Being Surpassed by Your Protégé
In Acts 13:2 we read this fascinating account: “While they were worshiping the Lord and fasting, the Holy Spirit said, “Set apart for me Barnabas and Saul for the work to which I have called them.”” (NIV 1984) We know from the previous chapters that Barnabas had gone to Tarsus, recruited Paul to come back with him to Antioch, and there, for a year or more, they discipled new believers.
Now, the Holy Spirit is setting them apart for a new initiative, to take the gospel to the Gentile peoples of the surrounding provinces of the Roman Empire. It was natural that Barnabas would be the leader of the enterprise, given his maturity, history with Paul as his mentor, and his experience.
But something interesting happened on their first journey. Having left Cyprus, they landed on the shore of modern-day Turkey. Their John Mark leaves the missionary band and from here forward the order of leadership is reversed. Now the team is referred to as Paul and Barnabas, not the previous order. Paul has now surpassed his mentor in authority and influence.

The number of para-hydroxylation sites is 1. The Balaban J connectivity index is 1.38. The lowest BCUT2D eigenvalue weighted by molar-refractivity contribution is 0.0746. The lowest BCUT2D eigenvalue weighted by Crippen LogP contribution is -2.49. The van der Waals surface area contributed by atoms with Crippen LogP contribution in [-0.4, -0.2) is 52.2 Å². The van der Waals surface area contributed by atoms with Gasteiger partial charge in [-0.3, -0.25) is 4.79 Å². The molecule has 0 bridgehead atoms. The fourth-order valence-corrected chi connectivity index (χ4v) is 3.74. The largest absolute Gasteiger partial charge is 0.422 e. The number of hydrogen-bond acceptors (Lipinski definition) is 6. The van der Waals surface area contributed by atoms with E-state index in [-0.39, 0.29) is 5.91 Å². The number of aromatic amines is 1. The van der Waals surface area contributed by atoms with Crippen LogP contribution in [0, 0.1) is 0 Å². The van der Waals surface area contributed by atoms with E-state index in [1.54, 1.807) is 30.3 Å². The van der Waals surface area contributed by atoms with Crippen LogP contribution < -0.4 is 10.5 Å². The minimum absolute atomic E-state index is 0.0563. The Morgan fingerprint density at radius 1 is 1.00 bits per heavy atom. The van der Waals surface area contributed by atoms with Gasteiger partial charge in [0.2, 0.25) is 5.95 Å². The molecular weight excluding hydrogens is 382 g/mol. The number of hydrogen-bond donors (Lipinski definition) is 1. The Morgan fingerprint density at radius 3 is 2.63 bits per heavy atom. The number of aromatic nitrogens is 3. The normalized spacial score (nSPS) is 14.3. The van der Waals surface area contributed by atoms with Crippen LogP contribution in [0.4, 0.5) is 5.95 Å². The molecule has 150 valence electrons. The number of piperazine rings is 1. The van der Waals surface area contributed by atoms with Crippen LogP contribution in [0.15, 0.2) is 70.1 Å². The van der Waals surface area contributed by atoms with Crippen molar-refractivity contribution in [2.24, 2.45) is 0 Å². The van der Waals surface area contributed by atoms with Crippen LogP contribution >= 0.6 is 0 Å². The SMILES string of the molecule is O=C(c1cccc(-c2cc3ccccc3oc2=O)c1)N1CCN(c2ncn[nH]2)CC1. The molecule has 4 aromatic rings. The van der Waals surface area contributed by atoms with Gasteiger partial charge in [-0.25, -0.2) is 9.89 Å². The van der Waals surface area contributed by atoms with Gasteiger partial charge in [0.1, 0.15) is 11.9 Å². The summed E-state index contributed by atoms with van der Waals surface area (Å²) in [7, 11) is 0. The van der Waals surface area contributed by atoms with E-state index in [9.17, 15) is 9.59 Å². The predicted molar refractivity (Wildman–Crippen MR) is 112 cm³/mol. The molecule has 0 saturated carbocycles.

Later Paul and Barnabas once again tried to team up for a second journey, but could not agree on whether to take John Mark with them. Certainly, Barnabas, being a relative of John Mark, had the personal development of his nephew in mind when he selected him. And he was successful in the end, for Paul later refers to John Mark as being “helpful to me for my ministry.” (see 2 Timothy 4:11) But, at this time, they disagreed and split – Paul taking Silas with him instead.
Paul’s separation and surpassing of Barnabas was now complete. He had outgrown his mentor and now was well-established as a Kingdom leader in his own right. He was leading his own team and initiative and God’s hand was clearly on him, using him to advance the gospel among peoples who had not heard.
Mentors are often surpassed by their protégés in influence and impact. In fact, it should be an objective for all mentors and coaches that those we help far outstrip and surpass us. Our attitude should be that of John the Baptist who was losing influence and people to Jesus. When John’s disciples noted that “… everyone is going to him,” John replied with a humble recognition of Jesus’ future as well as his own, “He must become greater; I must become less.” (John 3:30 NIV 1984)
For some who find their significance in being the leader, the development of a mentee can be seen as a threat and they find it hard to platform this ‘young Turk,’ knowing that the spotlight is now moving away from them to another. Rather than being threatened, we should rejoice in this reality.
Who can you shine the spotlight on today, taking it off of yourself and placing it squarely on one who you know has a future more than you? Can you do this with a good attitude and in true sincerity?